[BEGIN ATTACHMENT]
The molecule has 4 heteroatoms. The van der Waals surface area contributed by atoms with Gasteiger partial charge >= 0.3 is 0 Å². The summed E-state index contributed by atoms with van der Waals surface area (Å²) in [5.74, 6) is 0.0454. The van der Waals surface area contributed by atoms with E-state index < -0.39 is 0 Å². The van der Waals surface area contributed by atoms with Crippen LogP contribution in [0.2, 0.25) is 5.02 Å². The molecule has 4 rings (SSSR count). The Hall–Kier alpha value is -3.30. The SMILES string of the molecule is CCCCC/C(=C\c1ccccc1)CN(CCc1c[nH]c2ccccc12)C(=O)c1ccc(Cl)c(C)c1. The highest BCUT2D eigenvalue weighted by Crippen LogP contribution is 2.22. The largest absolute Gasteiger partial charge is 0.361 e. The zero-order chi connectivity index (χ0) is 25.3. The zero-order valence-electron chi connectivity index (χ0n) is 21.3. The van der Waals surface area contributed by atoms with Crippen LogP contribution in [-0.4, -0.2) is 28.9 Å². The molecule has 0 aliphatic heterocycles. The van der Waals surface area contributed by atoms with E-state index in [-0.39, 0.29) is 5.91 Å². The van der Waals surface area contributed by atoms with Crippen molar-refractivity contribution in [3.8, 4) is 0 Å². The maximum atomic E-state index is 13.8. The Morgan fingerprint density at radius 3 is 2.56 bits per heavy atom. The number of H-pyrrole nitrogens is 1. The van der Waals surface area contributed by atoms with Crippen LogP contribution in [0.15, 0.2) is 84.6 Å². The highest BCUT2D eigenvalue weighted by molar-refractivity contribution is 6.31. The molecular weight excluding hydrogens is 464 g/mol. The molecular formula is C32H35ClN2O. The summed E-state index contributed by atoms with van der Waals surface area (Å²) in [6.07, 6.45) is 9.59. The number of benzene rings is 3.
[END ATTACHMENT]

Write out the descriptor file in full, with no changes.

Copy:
The molecule has 4 heteroatoms. The van der Waals surface area contributed by atoms with Gasteiger partial charge >= 0.3 is 0 Å². The summed E-state index contributed by atoms with van der Waals surface area (Å²) in [5.74, 6) is 0.0454. The van der Waals surface area contributed by atoms with E-state index < -0.39 is 0 Å². The van der Waals surface area contributed by atoms with Crippen LogP contribution in [0.2, 0.25) is 5.02 Å². The molecule has 4 rings (SSSR count). The Hall–Kier alpha value is -3.30. The SMILES string of the molecule is CCCCC/C(=C\c1ccccc1)CN(CCc1c[nH]c2ccccc12)C(=O)c1ccc(Cl)c(C)c1. The highest BCUT2D eigenvalue weighted by Crippen LogP contribution is 2.22. The largest absolute Gasteiger partial charge is 0.361 e. The zero-order chi connectivity index (χ0) is 25.3. The zero-order valence-electron chi connectivity index (χ0n) is 21.3. The van der Waals surface area contributed by atoms with Crippen LogP contribution in [-0.4, -0.2) is 28.9 Å². The molecule has 0 aliphatic heterocycles. The van der Waals surface area contributed by atoms with E-state index in [-0.39, 0.29) is 5.91 Å². The van der Waals surface area contributed by atoms with Crippen molar-refractivity contribution in [3.8, 4) is 0 Å². The maximum atomic E-state index is 13.8. The Morgan fingerprint density at radius 3 is 2.56 bits per heavy atom. The number of H-pyrrole nitrogens is 1. The van der Waals surface area contributed by atoms with Crippen LogP contribution in [0.15, 0.2) is 84.6 Å². The highest BCUT2D eigenvalue weighted by molar-refractivity contribution is 6.31. The molecular weight excluding hydrogens is 464 g/mol. The molecular formula is C32H35ClN2O. The summed E-state index contributed by atoms with van der Waals surface area (Å²) in [6.07, 6.45) is 9.59. The number of benzene rings is 3.